Histoplasmosis duboisii
Histoplasmosis duboisii or African histoplasmosis is a mycotic infection primarily involving cutaneous, liver, lung, lymphatic, subcutaneous, and osseous tissues. Skin and bone are the most frequently invaded sites. The etiologic agent grows as a large yeast within the giant cells as well as small cells that are typical of those seen in histoplasmosis capsulati. Nodular and ulcerative cutaneous and osteolytic lesions of bone that disseminate or remain localized are the primary clinical characteristics of histoplasmosis duboisii. The disease may be disseminated or localized.

Lobomycosis

Lobomycosis is also known as keloidal blastomycosis or Lobo's disease. It is a chronic cutaneous infection by Lacazia loboi that is localized and manifests as keloids, verrucoid to nodular lesions, crusty plaques, and tumors. The fungus grows as globose cells that are connected to each other by a narrow neck. The cells may form branching chains. Developing lesions are well defined, smooth, painless and easily moved around since they lie free over the deeper tissues. Older lesions typically become verrucoid and ulcerative with satellite lesions resulting from auto-inoculation. It may be cutaneous and subcutaneous. Lesions are managed by surgical excision. Since frequent relapse occurs, the excision must be wide. Surgery may result in new lesions. Isolation of the fungus has never been achieved except in mice foot pads. The natural habitat of the fungus is unknown but the infection is also found in dolphins. Lobomycosis is uncommon, except in some very geographically restricted areas. Based upon molecular based information, the fungus is an ascomycete.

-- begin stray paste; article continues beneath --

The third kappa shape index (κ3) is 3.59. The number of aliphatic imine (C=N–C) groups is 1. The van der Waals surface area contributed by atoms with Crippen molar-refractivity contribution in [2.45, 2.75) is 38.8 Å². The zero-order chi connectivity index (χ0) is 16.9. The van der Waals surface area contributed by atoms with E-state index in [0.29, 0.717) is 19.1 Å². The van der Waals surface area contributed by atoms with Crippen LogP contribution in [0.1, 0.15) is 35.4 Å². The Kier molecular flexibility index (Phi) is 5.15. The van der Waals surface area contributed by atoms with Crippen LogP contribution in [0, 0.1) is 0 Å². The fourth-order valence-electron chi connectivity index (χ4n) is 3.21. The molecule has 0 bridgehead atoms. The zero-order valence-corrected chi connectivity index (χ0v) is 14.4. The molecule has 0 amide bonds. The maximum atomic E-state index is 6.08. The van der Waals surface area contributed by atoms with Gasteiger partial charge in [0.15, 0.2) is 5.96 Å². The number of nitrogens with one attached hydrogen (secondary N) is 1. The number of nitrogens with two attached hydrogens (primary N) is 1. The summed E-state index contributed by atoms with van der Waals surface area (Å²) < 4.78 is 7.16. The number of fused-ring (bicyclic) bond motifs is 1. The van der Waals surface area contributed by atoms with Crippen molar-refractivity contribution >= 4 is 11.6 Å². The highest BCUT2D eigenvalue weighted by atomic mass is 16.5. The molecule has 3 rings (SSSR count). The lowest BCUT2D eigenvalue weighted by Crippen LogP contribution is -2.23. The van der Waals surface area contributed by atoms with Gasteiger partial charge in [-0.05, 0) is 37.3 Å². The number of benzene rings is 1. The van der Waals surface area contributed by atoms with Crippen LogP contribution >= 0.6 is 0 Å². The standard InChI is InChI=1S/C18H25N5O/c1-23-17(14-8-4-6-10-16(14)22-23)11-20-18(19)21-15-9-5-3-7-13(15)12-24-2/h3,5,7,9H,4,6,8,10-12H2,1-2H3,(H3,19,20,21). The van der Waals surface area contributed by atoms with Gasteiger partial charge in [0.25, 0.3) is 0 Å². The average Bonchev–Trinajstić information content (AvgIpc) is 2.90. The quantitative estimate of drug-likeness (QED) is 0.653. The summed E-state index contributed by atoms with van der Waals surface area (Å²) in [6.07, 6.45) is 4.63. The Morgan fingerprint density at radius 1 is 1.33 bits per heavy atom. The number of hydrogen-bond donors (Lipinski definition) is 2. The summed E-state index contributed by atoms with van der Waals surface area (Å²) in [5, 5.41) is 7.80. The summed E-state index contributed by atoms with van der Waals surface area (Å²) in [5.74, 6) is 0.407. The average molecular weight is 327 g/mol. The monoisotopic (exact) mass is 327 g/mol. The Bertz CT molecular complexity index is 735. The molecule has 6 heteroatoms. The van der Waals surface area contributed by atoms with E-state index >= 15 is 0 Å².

Mycetoma

Mycetoma is also known as madura foot, maduromycetoma or maduromycosis. It is a clinical syndrome characterized by tumefaction, draining sinuses, and sclerotia. Mycetomas are localized infections that involve cutaneous and subcutaneous tissue, fascia, and bone. Lesions consist of abscesses, granulomata and draining sinuses. Following infection, the primary lesion becomes locally invasive and tumor-like. The lesions rupture, resulting in sinus tracts, swelling and distortion of the body part infected. Sclerotia are present in pus and in tissue around the draining sinus tracts. Mycetomas caused by fungi are usually resistant to chemotherapy. Antimycotic drugs have been used with varied degrees of success in conjunction with surgery. Amputation is usually the final action. These are ubiquitous organisms usually found in the soil.